(b) 1
                (c) 0, but I have a professional degree (MD, JD, MBA, etc.)
                (d) 0, but I have a bachelor’s.
                (e) Other.

(2) Are you otherwise intellectually accomplished?
                (a) Heck, yeah. Extreme audodidact. I even know what “autodidact” means. I usually read around or more than a book per week.
                (b) I read everything. Around 40 books per year across a lot of categories and non-fiction.
                (c) I read deeply in 1 or 2 categories or genres, at least 1 book a month.
                (d) I read what’s on the NYT or other bestseller lists but not more than 10 books per year.
                (e) I don’t read that much.

(3)          Have you voluntarily read or seen something by the following authors? (Choose uppermost letter.)
                (a) Don DeLillo, Kip Thorne, Michael Frayn, William Shakespeare, Virginia Woolf, Kurt Vonnegut, Margaret Atwood, Jane Austen, Elaine Pagels, Vladimir Nabokov.
                (b) Chuck Palahniuk, Connie Willis, Nancy Kress, Abraham Verghese, William Gibson, Thornton Wilder, Carl Sagan, John Le Carre, Brian Greene, Michio Kaku.
                (c) J.K. Rowling, Neil Peart, Ray Bradbury, Phillippa Gregory, E.L. Doctorow, Harlan Ellison, Jeff Lindsey, Daniel Silva, Bharati Mukherjee, Graham Greene.
                (d) Orson Scott Card, J.G. Ballard, Arthur Miller, Stephen King, Nora Roberts or J.D. Robb, Mitch Albom, Richard Castle, Kingsley Amis, Lee Child.
                (e) None of the above.

(4) My religion:
                (a) Atheist, agnostic, Buddhist, or UU.
                (b) I don’t like churches because I know too much about them.
                (c) Catholic.
                (d) Other than Christian religion.
                (e) Conservative Christian, believer in angels or signs, or very spiritual or psychic.

(5) In my free time, I most like to:
                (a) discover new music that makes me think, experience other kinds of art, explore other lifestyles.
                (b) travel, watch the Science, History, or H2 channels, go to live concerts, live performances, lots of different kinds of movies, or dancing.
                (c) decorate my house, collect stamps or coins, watch the Food or HGTV Networks, listen to the same music that everyone else was listening to in high school.
                (d) play a sport, watch QVC, watch only rom-com or action movies, watch only reality TV shows, bass fish.
                (e) watch a lot of sports on TV, Bible study, go to strip clubs, drink or toke myself unconscious.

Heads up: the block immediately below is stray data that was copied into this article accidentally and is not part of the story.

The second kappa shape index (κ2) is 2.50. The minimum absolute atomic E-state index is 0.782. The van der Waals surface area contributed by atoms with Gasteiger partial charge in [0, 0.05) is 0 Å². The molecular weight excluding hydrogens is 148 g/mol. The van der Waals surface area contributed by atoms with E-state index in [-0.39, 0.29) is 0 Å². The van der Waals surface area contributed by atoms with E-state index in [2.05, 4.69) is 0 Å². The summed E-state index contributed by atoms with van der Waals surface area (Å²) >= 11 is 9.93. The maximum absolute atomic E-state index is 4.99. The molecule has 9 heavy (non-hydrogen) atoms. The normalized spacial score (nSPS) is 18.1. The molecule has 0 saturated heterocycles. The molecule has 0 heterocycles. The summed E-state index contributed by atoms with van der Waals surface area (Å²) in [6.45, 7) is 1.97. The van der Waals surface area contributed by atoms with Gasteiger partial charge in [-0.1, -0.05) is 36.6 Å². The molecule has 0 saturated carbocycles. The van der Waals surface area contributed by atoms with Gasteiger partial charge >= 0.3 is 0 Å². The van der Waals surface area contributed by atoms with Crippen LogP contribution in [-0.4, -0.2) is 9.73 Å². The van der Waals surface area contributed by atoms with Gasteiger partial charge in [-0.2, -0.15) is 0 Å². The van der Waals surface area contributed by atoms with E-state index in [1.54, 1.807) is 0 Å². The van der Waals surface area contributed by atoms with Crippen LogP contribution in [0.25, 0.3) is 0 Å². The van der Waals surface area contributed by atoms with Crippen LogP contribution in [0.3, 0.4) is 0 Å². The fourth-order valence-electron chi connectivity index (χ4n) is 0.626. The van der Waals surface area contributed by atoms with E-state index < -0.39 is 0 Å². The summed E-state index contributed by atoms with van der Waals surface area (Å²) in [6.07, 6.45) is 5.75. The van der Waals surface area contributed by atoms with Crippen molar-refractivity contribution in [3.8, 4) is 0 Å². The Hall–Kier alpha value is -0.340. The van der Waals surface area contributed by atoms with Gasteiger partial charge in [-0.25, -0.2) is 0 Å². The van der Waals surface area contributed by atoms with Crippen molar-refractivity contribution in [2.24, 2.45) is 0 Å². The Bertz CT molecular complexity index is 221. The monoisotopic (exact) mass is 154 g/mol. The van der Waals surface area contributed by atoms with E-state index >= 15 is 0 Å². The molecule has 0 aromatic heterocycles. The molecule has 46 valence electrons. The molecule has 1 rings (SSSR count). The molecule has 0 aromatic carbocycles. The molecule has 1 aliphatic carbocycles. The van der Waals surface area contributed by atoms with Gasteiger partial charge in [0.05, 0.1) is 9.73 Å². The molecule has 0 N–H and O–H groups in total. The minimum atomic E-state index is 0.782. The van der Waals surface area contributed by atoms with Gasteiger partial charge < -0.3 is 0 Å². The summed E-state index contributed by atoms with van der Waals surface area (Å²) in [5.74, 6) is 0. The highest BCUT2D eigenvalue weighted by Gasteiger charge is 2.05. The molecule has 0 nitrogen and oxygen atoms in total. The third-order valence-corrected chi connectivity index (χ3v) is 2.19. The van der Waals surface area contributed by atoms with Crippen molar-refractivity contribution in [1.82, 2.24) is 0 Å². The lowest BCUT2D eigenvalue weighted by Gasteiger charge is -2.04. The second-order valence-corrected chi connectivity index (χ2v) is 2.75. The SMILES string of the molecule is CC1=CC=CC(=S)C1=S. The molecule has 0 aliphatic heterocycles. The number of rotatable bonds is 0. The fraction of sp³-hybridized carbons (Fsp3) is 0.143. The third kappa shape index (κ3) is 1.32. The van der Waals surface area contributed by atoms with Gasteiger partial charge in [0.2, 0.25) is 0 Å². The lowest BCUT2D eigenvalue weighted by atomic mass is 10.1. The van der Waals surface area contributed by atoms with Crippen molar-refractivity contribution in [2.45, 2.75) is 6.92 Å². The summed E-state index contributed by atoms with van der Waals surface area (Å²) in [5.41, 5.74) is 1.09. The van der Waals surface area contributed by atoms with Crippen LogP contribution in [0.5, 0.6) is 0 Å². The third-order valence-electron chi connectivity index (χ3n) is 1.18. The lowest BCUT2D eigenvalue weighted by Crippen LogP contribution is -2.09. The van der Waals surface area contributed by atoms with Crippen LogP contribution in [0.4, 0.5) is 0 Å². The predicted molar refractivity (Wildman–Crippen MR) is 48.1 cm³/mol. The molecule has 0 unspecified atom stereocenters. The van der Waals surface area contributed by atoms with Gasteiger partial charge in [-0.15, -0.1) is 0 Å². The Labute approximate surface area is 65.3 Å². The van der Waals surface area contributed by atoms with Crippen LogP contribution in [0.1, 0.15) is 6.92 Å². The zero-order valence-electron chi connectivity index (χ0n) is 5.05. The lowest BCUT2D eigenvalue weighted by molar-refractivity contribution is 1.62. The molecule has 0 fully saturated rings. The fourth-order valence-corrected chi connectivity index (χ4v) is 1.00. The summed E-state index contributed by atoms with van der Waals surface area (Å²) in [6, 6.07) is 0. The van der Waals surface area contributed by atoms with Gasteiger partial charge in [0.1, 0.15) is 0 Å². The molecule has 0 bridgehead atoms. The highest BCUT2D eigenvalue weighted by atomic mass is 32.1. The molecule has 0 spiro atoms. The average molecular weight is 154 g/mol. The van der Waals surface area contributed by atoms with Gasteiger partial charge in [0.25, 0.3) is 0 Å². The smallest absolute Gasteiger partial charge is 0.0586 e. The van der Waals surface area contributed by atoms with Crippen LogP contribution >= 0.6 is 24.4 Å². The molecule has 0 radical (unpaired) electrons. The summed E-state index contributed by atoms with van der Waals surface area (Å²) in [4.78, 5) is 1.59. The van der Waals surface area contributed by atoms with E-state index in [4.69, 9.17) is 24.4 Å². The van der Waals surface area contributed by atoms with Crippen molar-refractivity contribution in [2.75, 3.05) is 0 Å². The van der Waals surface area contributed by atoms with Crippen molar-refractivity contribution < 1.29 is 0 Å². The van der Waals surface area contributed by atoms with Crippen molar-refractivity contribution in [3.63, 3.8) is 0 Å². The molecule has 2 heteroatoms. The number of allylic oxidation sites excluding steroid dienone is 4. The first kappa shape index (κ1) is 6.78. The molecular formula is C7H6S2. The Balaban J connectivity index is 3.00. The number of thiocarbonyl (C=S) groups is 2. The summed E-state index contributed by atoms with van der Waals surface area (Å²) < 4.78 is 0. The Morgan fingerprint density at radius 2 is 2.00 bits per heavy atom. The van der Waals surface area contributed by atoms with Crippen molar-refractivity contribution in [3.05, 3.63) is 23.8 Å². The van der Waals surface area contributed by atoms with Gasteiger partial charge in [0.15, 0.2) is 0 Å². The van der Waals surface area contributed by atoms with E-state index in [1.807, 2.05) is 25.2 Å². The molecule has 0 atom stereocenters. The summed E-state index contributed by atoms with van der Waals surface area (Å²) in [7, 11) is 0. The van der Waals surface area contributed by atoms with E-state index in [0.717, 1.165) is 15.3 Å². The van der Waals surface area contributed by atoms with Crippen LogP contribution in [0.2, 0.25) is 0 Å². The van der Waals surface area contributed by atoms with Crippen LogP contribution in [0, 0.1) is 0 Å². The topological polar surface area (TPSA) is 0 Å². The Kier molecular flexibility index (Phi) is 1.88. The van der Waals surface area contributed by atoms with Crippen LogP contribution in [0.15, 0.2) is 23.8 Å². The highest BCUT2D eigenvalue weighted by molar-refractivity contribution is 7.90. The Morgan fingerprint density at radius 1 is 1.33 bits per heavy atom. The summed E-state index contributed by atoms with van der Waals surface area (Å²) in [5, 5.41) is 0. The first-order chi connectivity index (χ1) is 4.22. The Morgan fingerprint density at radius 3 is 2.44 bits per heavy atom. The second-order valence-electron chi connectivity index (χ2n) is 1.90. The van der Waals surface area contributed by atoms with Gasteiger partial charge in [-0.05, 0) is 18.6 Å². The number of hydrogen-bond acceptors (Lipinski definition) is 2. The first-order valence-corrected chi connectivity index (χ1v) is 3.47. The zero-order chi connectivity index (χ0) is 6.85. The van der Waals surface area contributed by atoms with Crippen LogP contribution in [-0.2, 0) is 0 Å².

~~~~~

Here’s the grading scale:

- If you have at least 3 answers that are (a) or (b), you might like RABID.  



- If you have 3 or more (e) answers, you definitely won’t like it.
- The (c) and (d) answers were just other stuff that doesn’t correlate one way or the other.

I’m not trying to scare anybody away or be a snot. I didn’t write this to be elitist. (I don’t have to try. It comes naturally.)

More importantly, I have talked with quite a few readers who liked RABID and a few who hated it. I appreciate them all taking their time to read it. The people who “got” RABID and liked it generally are quite intellectually accomplished. They have impressive CVs. They read widely, and they read the hard stuff.

It’s not surprising that people who like RABID tend to read a lot of the same authors that I do.

The people who hated it don’t like their beliefs challenged or they don’t like to think too much.

I don’t want people to read my book and hate it or even to slog through it. So don’t read RABID if you’re not going to like it.

The world is full of books that are right for you. Not only are there more and more books being published now, but they’re more and more available than ever, and classics and backlist and out of print books are now easily available. Our reading choices have expanded at least 1000-fold in the last decade. That’s marvelous! That’s incredible! Go read something you’ll love!

You should read books that speak to you, that resonate with you.

Don’t read books that fit you badly. It’s like wearing too-small underwear or eating food that you don’t like, even if it is supposed to be good for you.

The novel that I’m writing right now, Selling Handcuffs, will be more accessible. It will still challenge you, but it is meant for a wider audience. If you won’t like RABID, I hope that you’ll wait for Selling Handcuffs and try that one. It will probably be out before Christmas.

By the way, those authors on #3? I am not “lumping myself in” with any of those incredible authors, but they’re my major influences. I’m also not denigrating the other authors in answers (c) and (d). I just looked at my bookshelves and randomly assigned names to these answers. I like all of them very well, too.

Thanks for reading,
TK Kenyon 

Wednesday, August 22, 2012

Writing Tip: Beware of Self-Indulgence


Beware of self-indulgence. The romance surrounding the writing profession carries several myths: that one must suffer in order to be creative; that one must be cantankerous and objectionable in order to be bright; that ego is paramount over skill; that one can rise to a level from which one can tell the reader to go to hell. These myths, if believed, can ruin you.
If you believe you can make a living as a writer, you already have enough ego.